Salaried Workers Pay More
The granular data ProPublica obtained proves that the tax rates Congress puts in the law and the tax rates people pay only match up for working Americans in the bottom 99.5 percent.
Congress taxes workers much more heavily than billionaire capitalists who, ProPublica showed, can live income tax-free.
All of the people ProPublica wrote about are white men. Professor Brown of Emory University shows how our existing tax system favors wealth above income and discriminates against Black Americans. The design of our tax system plays a significant role in the vast wealth disparities between white Americans and people of color.
ProPublica's reporting backs her up. It showed that for most Americans, annual income taxes far exceed yearly increases in wealth.
At the apex of American wealth, you can live tax-free, as I showed many years ago. That is thanks to rules favoring the rich, loopholes Congress refuses to close, and minimal enforcement of our tax laws against the plutocrat class.
One simple technique is borrowing against your assets. Congress doesn't count that borrowed money as income.
For example: Let's say you're a 60-year-old founder-CEO holding $10 billion of stock in your company, which grows in value at a modest rate of five percent, or $500 million, a year. You determine that you can live comfortably on $50 million a year.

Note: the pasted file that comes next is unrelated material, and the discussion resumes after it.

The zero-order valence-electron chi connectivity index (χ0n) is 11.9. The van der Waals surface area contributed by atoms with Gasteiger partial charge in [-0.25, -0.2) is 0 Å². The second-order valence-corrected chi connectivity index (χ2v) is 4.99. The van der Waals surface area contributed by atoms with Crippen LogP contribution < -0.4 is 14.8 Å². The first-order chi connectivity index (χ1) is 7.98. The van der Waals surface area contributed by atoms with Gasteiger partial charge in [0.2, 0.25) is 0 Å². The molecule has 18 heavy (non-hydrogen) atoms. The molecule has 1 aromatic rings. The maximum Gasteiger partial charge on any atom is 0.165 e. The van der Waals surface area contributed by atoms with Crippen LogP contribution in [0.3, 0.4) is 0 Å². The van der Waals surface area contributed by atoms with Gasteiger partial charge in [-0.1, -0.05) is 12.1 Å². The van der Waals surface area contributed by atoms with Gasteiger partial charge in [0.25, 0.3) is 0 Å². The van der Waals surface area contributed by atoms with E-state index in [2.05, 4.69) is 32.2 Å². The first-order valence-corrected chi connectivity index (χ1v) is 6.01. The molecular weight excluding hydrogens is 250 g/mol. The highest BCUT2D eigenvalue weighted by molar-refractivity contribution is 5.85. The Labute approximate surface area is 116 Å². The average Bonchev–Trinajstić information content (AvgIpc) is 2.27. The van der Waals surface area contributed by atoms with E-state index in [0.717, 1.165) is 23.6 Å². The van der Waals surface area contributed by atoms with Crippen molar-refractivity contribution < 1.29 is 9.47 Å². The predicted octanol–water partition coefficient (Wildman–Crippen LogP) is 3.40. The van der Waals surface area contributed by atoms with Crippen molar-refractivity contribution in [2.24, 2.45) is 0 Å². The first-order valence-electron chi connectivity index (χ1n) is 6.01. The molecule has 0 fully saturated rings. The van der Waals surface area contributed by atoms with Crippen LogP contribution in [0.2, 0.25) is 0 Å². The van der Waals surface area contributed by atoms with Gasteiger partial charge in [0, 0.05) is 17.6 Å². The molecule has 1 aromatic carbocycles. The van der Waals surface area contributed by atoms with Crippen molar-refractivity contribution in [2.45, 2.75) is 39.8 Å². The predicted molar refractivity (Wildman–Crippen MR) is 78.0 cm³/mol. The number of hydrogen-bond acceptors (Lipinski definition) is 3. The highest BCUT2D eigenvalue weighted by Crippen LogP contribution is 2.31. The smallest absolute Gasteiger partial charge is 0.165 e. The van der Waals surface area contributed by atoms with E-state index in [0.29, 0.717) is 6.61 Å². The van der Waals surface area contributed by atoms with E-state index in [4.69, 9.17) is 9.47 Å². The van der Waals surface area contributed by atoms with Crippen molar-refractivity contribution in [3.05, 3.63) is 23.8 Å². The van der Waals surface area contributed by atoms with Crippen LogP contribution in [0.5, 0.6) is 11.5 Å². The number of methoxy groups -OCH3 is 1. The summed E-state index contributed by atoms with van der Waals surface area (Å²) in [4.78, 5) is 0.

You then borrow that money, putting that much of your holdings up as collateral.
Do you see where this is going? You can borrow and live on $50 million a year every year for the rest of your life without paying a cent of federal income tax.
It gets better. The IRS determines interest rates on intra-family loans. The current rates are next to zero, less than even our modest inflation rate. Given that, why would anyone sell stock and pay a 20 percent tax rate to buy a yacht or a new jet when they can borrow against themselves almost interest-free and watch their stocks keep rising in value?
Hunting For The Leaker
The Biden White House announced late Tuesday that law enforcement is hunting for the leaker, who faces up to a decade in prison.
Whoever dared to do this should be hailed as a national hero on a par with Darnella Frazier, the fearless teenage girl with a steady hand who last summer recorded the slow, agonizing murder of George Floyd by Minneapolis police.
We should be building statues to honor this leaker, if he or she is ever identified, just as we should erect one to honor Remy Welling, the IRS corporate auditor whose leak to me 17 years ago proved corruption in the Silicon Valley stock options system.
Thanks to ProPublica and its source, maybe Americans will at long last wake up and realize that our federal income tax, as currently designed, is a massive subsidy system for the super-rich.
And the source of those subsidies for Bezos, Bloomberg, Buffett, Musk, and other multibillionaires? That would be you.